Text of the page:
- After the light turns off it takes some time (a matter of milliseconds, but this parameter is also wildly variable) for the CdS photoresistive material to return to its "dark" resistance value. That limits the response speed. Some people consider the delay to introduce a desirable "organic" element in the sound, but you'd better like it because you cannot prevent it from happening.
- Although people try, it is not really possible to get good results from just plugging a control voltage directly into the vactrol LED through a current-limiting resistor. To make it work properly you need a constant-current drive circuit, which basically requires an op amp.
Because of all these considerations, it's hard to recommend the use of vactrols on any basis that is intended to continue into the future. I can't realistically use them in any of my commercial products even though they are still legal in Canada, and Doepfer (located in Europe) have long since discontinued their A-101-9 "Universal Vactrol" module. It remains that a hobbyist doing a one-off home "mod" might be able to get something sort of working with a vactrol in a circuit that would otherwise be difficult to put under voltage control.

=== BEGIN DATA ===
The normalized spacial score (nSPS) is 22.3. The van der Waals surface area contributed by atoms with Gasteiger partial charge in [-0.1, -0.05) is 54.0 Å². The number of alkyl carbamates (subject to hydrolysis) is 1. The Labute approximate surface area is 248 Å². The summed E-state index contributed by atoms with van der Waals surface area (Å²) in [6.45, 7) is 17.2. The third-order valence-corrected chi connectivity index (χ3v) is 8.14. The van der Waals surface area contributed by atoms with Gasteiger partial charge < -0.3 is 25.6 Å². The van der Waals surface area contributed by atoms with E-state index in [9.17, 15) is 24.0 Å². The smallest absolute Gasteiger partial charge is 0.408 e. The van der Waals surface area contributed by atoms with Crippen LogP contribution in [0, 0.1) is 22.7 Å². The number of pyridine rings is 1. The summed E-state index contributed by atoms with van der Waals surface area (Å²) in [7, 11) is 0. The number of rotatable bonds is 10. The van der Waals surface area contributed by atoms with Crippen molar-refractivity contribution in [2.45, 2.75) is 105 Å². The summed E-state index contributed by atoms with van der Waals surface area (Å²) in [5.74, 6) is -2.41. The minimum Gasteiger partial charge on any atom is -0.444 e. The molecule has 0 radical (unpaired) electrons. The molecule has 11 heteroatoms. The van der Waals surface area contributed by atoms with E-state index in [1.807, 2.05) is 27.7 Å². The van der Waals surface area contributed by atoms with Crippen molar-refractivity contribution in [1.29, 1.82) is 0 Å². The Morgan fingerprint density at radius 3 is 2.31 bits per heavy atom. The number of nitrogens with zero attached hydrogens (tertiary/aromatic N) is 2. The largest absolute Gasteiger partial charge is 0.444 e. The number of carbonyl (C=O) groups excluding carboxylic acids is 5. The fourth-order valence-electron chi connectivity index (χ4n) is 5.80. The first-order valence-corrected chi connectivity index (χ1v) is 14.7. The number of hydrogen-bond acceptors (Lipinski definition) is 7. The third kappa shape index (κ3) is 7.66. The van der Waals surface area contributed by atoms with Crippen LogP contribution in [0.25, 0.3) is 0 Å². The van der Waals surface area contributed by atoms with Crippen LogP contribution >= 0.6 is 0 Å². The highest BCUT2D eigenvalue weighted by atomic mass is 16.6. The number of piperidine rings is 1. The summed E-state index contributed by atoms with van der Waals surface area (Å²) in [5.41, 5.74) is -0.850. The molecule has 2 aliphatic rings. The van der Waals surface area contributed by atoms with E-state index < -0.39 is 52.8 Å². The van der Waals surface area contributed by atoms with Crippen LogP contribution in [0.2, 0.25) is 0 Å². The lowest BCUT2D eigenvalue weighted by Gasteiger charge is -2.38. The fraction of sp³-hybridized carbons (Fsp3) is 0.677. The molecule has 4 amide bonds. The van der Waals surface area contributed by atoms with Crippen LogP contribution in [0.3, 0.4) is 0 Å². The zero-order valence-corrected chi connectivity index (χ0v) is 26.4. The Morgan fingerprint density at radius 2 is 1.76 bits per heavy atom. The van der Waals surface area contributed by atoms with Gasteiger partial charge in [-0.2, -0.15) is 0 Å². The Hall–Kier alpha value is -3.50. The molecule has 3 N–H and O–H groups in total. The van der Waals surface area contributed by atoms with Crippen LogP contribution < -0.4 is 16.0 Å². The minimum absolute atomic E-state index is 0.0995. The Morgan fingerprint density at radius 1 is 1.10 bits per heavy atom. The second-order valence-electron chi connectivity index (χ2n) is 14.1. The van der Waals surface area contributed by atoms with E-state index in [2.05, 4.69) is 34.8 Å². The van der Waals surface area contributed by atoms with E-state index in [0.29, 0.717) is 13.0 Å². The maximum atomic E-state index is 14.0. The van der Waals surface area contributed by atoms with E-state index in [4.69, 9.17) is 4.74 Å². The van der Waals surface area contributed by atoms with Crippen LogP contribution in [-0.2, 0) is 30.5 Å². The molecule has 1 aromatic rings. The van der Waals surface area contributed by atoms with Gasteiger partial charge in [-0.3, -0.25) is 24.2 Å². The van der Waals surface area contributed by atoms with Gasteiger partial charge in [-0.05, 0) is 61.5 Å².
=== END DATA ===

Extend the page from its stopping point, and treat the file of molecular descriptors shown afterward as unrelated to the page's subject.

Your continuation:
Digi-pots, or more formally digital potentiometers, are meant to serve as a drop-in solution for computer control of analog circuitry. Analog Devices manufactures a range of them. The underlying technology is similar to that of a multiplying digital-analog converter: there's a network of resistors built into a chip along with a bunch of CMOS analog switches, and a digital control circuit turns the switches on and off in such a way that the overall network presents resistance at the output terminals equivalent to what a potentiometer would look like with its shaft turned to different positions. Just like a real electromechanical potentiometer, it can be used in many roles including generating a voltage, attenuating a signal, mixing two signals, or doing some complicated impedance-related thing.
The control circuit is usually meant to be driven by serial commands (I2C or similar) from a microcontroller, but there are also digi-pot chips designed to connect to "up" and "down" pushbuttons without a microcontroller. It wouldn't be hard to adapt the output of a rotary encoder to produce "up" and "down" signals for the pushbutton digi-pot. To drive it with an analog control voltage, you would need to have an analog input on your microcontroller and translate that into serial commands. Digi-pots often also have a tiny bit of flash memory built in (and accessible to the computer through the same serial interface), for remembering their settings through power-off cycles.